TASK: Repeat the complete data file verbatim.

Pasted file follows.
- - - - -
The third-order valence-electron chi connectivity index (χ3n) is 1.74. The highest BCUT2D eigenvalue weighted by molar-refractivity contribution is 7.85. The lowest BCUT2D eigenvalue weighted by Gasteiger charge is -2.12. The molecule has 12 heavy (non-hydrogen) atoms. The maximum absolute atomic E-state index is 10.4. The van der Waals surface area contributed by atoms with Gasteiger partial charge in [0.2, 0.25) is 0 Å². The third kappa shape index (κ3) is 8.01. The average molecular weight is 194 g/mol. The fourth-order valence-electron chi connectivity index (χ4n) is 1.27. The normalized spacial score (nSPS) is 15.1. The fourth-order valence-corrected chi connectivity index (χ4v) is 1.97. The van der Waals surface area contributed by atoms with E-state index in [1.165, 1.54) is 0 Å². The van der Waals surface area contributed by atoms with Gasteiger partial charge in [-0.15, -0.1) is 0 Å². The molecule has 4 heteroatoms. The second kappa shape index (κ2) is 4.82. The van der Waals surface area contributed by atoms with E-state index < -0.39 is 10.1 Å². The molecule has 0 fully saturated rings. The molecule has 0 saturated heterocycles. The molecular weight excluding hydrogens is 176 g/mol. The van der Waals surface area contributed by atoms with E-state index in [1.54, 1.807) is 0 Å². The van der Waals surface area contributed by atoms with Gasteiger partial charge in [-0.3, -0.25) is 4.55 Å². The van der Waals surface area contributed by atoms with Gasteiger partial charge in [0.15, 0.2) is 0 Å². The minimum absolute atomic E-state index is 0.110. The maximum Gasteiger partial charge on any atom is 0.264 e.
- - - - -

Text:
The third-order valence-electron chi connectivity index (χ3n) is 1.74. The highest BCUT2D eigenvalue weighted by molar-refractivity contribution is 7.85. The lowest BCUT2D eigenvalue weighted by Gasteiger charge is -2.12. The molecule has 12 heavy (non-hydrogen) atoms. The maximum absolute atomic E-state index is 10.4. The van der Waals surface area contributed by atoms with Gasteiger partial charge in [0.2, 0.25) is 0 Å². The third kappa shape index (κ3) is 8.01. The average molecular weight is 194 g/mol. The fourth-order valence-electron chi connectivity index (χ4n) is 1.27. The normalized spacial score (nSPS) is 15.1. The fourth-order valence-corrected chi connectivity index (χ4v) is 1.97. The van der Waals surface area contributed by atoms with E-state index in [1.165, 1.54) is 0 Å². The van der Waals surface area contributed by atoms with Gasteiger partial charge in [-0.15, -0.1) is 0 Å². The molecule has 4 heteroatoms. The second kappa shape index (κ2) is 4.82. The van der Waals surface area contributed by atoms with E-state index < -0.39 is 10.1 Å². The molecule has 0 fully saturated rings. The molecule has 0 saturated heterocycles. The molecular weight excluding hydrogens is 176 g/mol. The van der Waals surface area contributed by atoms with E-state index in [1.54, 1.807) is 0 Å². The van der Waals surface area contributed by atoms with Gasteiger partial charge in [-0.3, -0.25) is 4.55 Å². The van der Waals surface area contributed by atoms with Gasteiger partial charge in [0.15, 0.2) is 0 Å². The minimum absolute atomic E-state index is 0.110. The maximum Gasteiger partial charge on any atom is 0.264 e.